by Merissa Reed, Middle School history teacher and student equity programs coordinator
When I was growing up in Massachusetts, my fellow students and I acted out the “First Thanksgiving,” blurring fact with fiction as we used various “Indian” props regardless of their tribe of origin. In my elementary school, and around the country, history was taught through a monocultural lens. Lessons were ethnocentric: we were taught to evaluate other cultures according to preconceptions originating in the standards and customs of our own culture. Partially because of this, it wasn’t until much later in my life that I realized not everyone has the same view of Thanksgiving.
For many Native Americans, Thanksgiving is a day of mourning to remember losses of people, land, and culture. When history classes don’t acknowledge or teach that perspective, they are doing a disservice to students. As educator Chuck Larsen wrote in a 1986 memo to teachers in Tacoma Public Schools, “When you build a lesson on only half of the information, then you are not teaching the whole truth.”
My colleagues at Lakeside understand that it’s our responsibility to know and present more than just our own versions of Thanksgiving. But it can be hard to find narratives that accurately reflect the experiences of all peoples – particularly around American holidays. In 2010, when my fellow Lakeside teacher Ted Chen and I searched for a history textbook that satisfactorily taught inclusive history, we could not find one. So we curated our own curriculum. James Lowen, historian and author of “Lies My Teacher Told Me: Everything Your American History Textbook Got Wrong,” wrote what became our mantra: “the antidote to feel good history is not feel bad history, but honest and inclusive history.” On Thanksgiving, he writes, “If textbook authors feel compelled to give moral instruction, the way origin myths have always done, they could accomplish this aim by allowing students to learn both the ‘good’ and ‘bad’ sides of the Pilgrim tale. Conflict would then become part of the story and students might discover that the knowledge they gain has implications for their lives today. Correctly taught, the issues of the era of the first Thanksgiving could help Americans grow more thoughtful and more tolerant, rather than more ethnocentric.”
For the last decade, Lakeside 7th graders have learned about the First Thanksgiving as part of a yearlong course on American history. Where we begin that story is a conversation-changer. In my class, we view opening footage from the History Channel’s documentary “America: The Story of Us,” which features an eagle flying over the untouched, seemingly empty wilderness of the Atlantic seaboard. The students discuss how that first “untouched” view sets the stage for a story about manifest destiny, a highly problematic idea that white people were intended by God to take the lands of indigenous people and others in order to possess the whole of what is now the United States. I ask them to consider how starting the story with vacancy and emptiness might set us up for conversations about European men and women who “tamed the wilderness” versus the genocide of indigenous people.
Through the Middle School Global Service Learning Program, half of Lakeside 8th graders live and learn in Native American communities for a week. In 7th grade, we aim to help them develop a more nuanced understanding, not only of Thanksgiving, but of America’s interactions with Native communities overall. The treaty breaking, the sending of Native American children to boarding schools, the forced segregation onto reservations – this past plays into our current and future interactions. If we walk through the world unaware that entire groups of people experience America differently, we cannot create an honest multicultural space in which to find a path forward.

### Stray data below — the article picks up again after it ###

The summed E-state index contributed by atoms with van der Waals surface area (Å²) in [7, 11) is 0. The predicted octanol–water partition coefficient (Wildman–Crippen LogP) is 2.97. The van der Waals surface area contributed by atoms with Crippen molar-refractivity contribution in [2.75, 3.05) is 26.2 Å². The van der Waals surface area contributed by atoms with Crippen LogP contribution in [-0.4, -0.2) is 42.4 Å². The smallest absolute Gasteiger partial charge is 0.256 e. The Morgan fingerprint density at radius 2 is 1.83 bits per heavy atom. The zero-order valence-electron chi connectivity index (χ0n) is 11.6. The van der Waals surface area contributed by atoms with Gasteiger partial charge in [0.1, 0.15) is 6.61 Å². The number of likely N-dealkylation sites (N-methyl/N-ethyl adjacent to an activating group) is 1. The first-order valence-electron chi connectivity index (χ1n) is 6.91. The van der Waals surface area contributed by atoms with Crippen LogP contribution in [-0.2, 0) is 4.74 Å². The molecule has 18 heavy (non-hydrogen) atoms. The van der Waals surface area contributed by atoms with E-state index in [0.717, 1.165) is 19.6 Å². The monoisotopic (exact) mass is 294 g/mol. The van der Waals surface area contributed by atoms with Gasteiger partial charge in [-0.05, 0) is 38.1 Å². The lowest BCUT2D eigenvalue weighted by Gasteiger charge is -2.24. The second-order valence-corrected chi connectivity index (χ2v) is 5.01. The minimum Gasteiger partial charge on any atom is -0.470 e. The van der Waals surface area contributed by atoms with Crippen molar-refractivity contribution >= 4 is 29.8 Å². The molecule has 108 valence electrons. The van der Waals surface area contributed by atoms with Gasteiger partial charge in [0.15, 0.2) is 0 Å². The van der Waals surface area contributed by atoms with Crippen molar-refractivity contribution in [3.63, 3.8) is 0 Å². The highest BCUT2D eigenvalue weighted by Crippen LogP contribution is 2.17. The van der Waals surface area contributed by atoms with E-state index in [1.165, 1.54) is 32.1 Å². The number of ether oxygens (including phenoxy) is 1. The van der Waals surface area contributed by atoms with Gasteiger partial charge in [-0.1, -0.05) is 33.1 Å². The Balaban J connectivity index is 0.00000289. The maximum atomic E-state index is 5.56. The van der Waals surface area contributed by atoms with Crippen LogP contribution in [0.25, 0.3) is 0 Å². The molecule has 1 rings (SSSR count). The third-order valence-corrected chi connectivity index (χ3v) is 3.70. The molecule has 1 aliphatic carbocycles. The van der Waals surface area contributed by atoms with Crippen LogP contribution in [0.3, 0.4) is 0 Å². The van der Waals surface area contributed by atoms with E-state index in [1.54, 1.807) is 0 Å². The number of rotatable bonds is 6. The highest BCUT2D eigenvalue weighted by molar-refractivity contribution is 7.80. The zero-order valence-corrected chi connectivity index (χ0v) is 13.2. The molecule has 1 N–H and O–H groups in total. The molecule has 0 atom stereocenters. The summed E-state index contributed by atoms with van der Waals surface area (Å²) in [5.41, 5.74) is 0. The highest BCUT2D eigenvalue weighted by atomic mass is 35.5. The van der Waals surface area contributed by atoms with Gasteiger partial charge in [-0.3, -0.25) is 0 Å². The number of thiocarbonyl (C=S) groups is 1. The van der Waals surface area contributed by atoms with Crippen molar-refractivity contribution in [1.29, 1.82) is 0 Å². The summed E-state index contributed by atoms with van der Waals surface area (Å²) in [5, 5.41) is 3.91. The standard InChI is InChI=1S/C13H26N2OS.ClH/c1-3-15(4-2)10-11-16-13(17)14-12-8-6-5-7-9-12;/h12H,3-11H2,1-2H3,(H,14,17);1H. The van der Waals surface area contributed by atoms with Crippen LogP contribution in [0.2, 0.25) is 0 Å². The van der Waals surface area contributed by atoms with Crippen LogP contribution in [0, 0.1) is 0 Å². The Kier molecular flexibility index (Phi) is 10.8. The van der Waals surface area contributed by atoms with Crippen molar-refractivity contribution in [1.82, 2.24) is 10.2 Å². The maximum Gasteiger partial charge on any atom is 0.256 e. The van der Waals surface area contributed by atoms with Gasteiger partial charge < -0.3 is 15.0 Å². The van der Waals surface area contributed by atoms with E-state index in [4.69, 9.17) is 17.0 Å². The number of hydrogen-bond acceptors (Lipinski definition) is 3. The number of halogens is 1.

Teaching honest and inclusive history is an essential step toward authentic repair. Recognizing the role of myths in perpetuating the systemic racism that exists in America is one way to shine a light on white supremacy and begin its deconstruction. In “White People Facing Race: Uncovering the Myths That Keep Racism in Place,” scholar and activist Peggy McIntosh writes, “I see the desire to keep our image of ourselves ‘clean’ as part of white privilege. Those of us who are white people in the United States feel entitled to feel good about ourselves because we have been shielded from the negative aspects of white history. We have received assurances that we are normal, admirable and deserving and that we have better values and behavior than people of color and around the world…We resist looking at racism because we fear damage to our perception of ourselves as ‘good people’ in the ‘greatest country’ in the world.”
In my classroom, I’ve seen students tackling the challenge of learning “other” perspectives on America’s past. They approach this difficult learning with their middle-school lens of equity and justice, which enrichens the discussions. Unlike many adults, students don’t focus on unproductive feelings of guilt or shame, and do not feel the lessons destroy their patriotism. In fact, they seem to be more hopeful about living in a nation where we have the potential to fix mistakes and expand liberties. They understand that this learning is key to building a truly inclusive multicultural America where all of us can feel that we belong.
See the following links for more educational resources on Thanksgiving:
- “This Thanksgiving, Make These Native Recipes From Indigenous Chefs” by Garin Pirnia.
- “Thanksgiving 2018” from Teaching Tolerance.
- “A Racial Justice Guide to Thanksgiving for Educators and Families” from Indigenous Again website.
- “When Trivia isn’t Trivial” by Katherine Watkins in Teaching Tolerance.
- “Room for Debate: Rethinking the Way We Teach Thanksgiving” from The New York Times.
- “A People’s History of the United States” by Howard Zinn